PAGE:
The results from this meta-analysis show that there is no benefit from using adjunct therapy with GCs for the treatment of GCA. GCs have been the gold standard treatment for GCA since their first use for the condition in the 1950s [2, 3]. Many patients become dependent on long-term GCs, and there is need to achieve a balance between treating the disease effectively and exposing patients to GC’s toxicity. Whilst adjunct agents are frequently used in rheumatic diseases for their steroid sparing effect, this meta-analysis shows that there is no benefit from adjunct agents in GCA either in terms of efficacy or toxicity. Indeed, one of the trials had to be stopped early due to an increased infection rate in those receiving infliximab. The other anti-TNF trial using adalimumab was recently published. This study was an RCT of adalimumab given for 10 weeks in newly diagnosed participants with GCA. Unfortunately, due to slow recruitment rate, the study was underpowered for its primary outcome of increasing the proportion of participants in disease remission at 6 months from 40 to 70 % in the intervention group. This trial also revealed an increased risk for infection in those participants receiving adalimumab. Two IV steroid trials showed a small benefit over oral prednisolone but had a greater infection rate. No starting dose or rate of taper for GCs was shown to be superior.

There were three trials that used methotrexate as an adjunct agent. These trials used methotrexate at treatment induction, rather than at a later point in the treatment of individuals with difficult to treat GCA, as in common clinical practice. The three trials used a relatively low dose of methotrexate (starting dosage range of 7.5 to 10 mg/week, increasing to a maximum dose range of 10 to 20 mg/week). These trials have been the subject of a previous meta-analysis [12]. The authors of that study concluded that adjunctive methotrexate lowers the risk of relapse and reduces the exposure of corticosteroids. However, only one of the methotrexate trials showed any steroid sparing effect (Jover 2001; mean difference (grammes), 1.12 g (CI = −1.99 to −0.24 g). The trial by Jover et al. also showed a benefit for reduction in relapse, but the other two studies did not. It is this trial that drives the positive outcome in the previous meta-analysis. The dosage of methotrexate across these trials was relatively low, but similar across the studies. The trial by Jover et al. used 10 mg/week of oral methotrexate throughout the study period (24 months). In addition, the use of GCs was similar in the two largest studies involving methotrexate. Both the trial by Hoffman et al. and Jover et al. used an oral dose of prednisolone at a maximum of 60 mg per day. Therefore, the results of the Jover trial are difficult to explain in relation to the other two methotrexate adjunct trials. However, the previous meta-analysis did contain individualised patient data and therefore was able to draw survival curves, which we were not able to do in our study.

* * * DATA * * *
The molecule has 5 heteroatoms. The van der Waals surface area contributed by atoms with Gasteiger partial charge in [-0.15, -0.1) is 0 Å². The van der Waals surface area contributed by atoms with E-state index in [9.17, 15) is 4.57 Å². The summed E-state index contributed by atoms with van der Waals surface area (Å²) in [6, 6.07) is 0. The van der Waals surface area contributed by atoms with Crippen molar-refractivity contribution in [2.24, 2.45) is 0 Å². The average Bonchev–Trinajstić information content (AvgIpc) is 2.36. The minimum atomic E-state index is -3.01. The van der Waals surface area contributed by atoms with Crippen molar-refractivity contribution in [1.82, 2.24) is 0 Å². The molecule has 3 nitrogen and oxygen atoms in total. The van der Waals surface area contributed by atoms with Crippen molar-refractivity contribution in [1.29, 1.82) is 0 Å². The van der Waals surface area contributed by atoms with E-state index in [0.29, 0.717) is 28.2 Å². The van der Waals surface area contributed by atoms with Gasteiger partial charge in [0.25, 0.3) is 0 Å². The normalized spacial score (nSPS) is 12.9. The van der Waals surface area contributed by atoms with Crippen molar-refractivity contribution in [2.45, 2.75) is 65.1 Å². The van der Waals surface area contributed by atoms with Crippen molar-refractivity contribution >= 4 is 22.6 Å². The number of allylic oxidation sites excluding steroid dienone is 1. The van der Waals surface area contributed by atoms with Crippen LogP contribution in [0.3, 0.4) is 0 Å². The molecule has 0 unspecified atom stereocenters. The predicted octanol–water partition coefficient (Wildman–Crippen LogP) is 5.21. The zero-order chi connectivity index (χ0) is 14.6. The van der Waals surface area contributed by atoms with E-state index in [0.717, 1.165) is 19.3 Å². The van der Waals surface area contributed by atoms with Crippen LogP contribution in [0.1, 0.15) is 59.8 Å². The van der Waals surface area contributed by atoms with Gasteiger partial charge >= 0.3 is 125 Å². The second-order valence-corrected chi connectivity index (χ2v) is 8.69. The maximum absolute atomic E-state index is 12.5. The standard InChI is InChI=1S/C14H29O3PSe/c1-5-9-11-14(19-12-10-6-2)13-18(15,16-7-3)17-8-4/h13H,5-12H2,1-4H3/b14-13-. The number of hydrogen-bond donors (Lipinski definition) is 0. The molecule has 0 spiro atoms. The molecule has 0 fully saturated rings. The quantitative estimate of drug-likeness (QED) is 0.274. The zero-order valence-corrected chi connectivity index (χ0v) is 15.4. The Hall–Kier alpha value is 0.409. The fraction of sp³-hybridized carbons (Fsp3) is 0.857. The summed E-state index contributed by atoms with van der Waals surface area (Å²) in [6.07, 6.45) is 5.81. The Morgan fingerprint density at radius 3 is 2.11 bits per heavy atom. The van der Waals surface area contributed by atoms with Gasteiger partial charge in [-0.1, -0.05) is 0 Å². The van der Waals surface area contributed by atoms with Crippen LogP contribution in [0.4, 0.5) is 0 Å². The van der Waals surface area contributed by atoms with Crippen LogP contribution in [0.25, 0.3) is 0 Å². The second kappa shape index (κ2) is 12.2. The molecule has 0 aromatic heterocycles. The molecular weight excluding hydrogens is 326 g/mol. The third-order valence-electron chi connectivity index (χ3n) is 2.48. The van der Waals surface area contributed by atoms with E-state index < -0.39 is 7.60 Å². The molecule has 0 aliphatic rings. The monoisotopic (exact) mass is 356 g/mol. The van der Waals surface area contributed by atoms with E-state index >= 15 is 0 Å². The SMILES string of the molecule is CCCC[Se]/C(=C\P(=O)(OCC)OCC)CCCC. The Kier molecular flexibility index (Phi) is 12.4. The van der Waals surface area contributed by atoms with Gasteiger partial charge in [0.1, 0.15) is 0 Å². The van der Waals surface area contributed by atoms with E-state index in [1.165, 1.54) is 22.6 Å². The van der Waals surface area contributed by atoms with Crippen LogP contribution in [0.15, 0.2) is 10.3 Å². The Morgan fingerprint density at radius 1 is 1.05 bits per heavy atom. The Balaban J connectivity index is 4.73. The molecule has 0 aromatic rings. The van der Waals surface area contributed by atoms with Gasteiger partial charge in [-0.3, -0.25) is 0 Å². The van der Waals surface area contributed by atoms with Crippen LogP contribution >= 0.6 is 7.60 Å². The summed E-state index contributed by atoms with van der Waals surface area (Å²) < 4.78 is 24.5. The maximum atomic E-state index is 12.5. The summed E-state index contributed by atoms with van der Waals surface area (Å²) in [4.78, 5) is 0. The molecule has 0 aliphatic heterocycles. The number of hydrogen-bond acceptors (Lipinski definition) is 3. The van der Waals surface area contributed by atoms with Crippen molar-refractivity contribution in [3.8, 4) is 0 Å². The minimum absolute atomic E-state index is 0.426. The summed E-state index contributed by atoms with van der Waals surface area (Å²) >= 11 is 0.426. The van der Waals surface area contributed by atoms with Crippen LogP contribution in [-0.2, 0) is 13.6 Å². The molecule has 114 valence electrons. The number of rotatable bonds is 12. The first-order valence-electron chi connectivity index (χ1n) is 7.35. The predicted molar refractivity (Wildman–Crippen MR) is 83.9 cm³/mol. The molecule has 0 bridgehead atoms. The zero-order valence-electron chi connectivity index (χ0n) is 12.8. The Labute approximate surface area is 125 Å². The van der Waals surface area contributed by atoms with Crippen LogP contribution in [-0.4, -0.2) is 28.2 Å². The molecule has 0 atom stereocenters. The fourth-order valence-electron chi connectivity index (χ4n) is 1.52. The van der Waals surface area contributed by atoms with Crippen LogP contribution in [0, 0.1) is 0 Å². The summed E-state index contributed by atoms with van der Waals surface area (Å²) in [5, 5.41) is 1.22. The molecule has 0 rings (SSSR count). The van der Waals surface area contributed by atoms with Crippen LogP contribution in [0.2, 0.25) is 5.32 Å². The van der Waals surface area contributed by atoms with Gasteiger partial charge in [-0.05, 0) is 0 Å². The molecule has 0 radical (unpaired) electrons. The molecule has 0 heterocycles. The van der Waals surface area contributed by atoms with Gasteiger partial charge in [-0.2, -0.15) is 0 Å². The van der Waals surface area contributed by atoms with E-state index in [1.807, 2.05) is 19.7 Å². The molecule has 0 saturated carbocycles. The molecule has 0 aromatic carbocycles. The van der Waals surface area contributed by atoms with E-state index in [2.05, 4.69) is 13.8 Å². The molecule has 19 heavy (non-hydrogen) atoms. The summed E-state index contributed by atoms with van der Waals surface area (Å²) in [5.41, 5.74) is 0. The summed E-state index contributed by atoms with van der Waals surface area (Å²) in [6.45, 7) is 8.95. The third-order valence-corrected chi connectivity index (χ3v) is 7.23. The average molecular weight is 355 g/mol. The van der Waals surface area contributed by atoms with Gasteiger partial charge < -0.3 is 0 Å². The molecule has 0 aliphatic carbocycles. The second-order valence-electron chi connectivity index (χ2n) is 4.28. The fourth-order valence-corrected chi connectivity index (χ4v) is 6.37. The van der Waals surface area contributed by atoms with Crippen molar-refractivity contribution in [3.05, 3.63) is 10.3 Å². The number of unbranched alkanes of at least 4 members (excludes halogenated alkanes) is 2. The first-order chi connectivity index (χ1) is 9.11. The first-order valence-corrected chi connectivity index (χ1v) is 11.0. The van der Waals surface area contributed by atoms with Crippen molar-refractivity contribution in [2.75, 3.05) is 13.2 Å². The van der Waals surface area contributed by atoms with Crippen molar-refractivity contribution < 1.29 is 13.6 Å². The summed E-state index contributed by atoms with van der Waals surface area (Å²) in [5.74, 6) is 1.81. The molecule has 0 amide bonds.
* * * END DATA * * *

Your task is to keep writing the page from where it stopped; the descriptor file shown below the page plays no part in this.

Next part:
Most of the trials had a relatively short follow-up period of between 6 months to 1 year. Current guidance from the BSR and EULAR recommends that patients should be taking GCs for around 18 months [7, 8]. Due to the heterogeneity of the studies, it is difficult to draw conclusions regarding the optimum GCs starting dose and tapering regimen over longer time periods, and had these been reported, the conclusions drawn might have been different.

Limitations of the present analysis include the small number of studies using the various adjunct agents and the fact that studies reported a range of different end points. There were differences in the definition of relapse. Some studies required symptoms and the presence of rising inflammatory markers (either CRP or erythrocyte sedimentation rate (ESR)) in order to be labelled as a relapse; others required only a rise in inflammatory markers or symptoms suggestive of relapse. Remission was defined in all studies as the patient being free of symptoms after withdrawal of GCs. Baseline variation in the characteristics of the population being studied and the lack of individual participant level data are further limitations.

The differences in definition for both relapse and infection could introduce bias, the main form of which is ascertainment bias. For example, studies that only include a rise in inflammatory markers without correlation to clinical symptoms may conclude a worse relapse rate to those where such features were recorded. In addition, studies that only included serious infections (i.e. those that required hospitalisation) may appear superior to those that included all infections. These problems are dealt with by performing a meta-analysis since the control and intervention arms of the study are compared as relative risks or risk ratios. Therefore, as long as the definitions for infection or relapse are the same for both groups, this does not alter the results. The problem arises when crude numbers for the trials are compared to another trial which uses different definitions. A forest plot limits this particular problem and is why meta-analyses are useful. Another problem can be publication bias. This is usually assessed with a funnel plot, but due to the low numbers of studies, this was not practicable.

Other possible reasons for the lack of efficacy of the various alternative treatment regimens seen in this analysis may be due to the different underlying biological mechanism of action. For example, intervention targeting IL-6 inhibition using tocilizumab may prove to be more successful, and there are several promising case reports [3133]. A clinical trial using tocilizumab is underway. Recent data also supports a role for IL-21 [34]. IL-21 modulates the effects of TH-17 which has been well recognised in a number of inflammatory conditions including GCA [3537].

GCA is the most common vasculitis in older people. The lack of agreed outcomes inhibits drawing robust conclusions from the existing data. As has been recognised by the OMERACT committee [38], the development of validated outcomes in GCA, in particular the need to develop standard definitions of remission, is urgently needed if treatment regimens are to be developed based on sound evidence.

Disclosures

None.

Key messages

The available data from the clinical trials are of varying quality.

In remission induction, the data from the clinical trials show no additional benefit for combination therapy. Development of validated outcomes in GCA is urgently required.

Copyright information

© Clinical Rheumatology 2013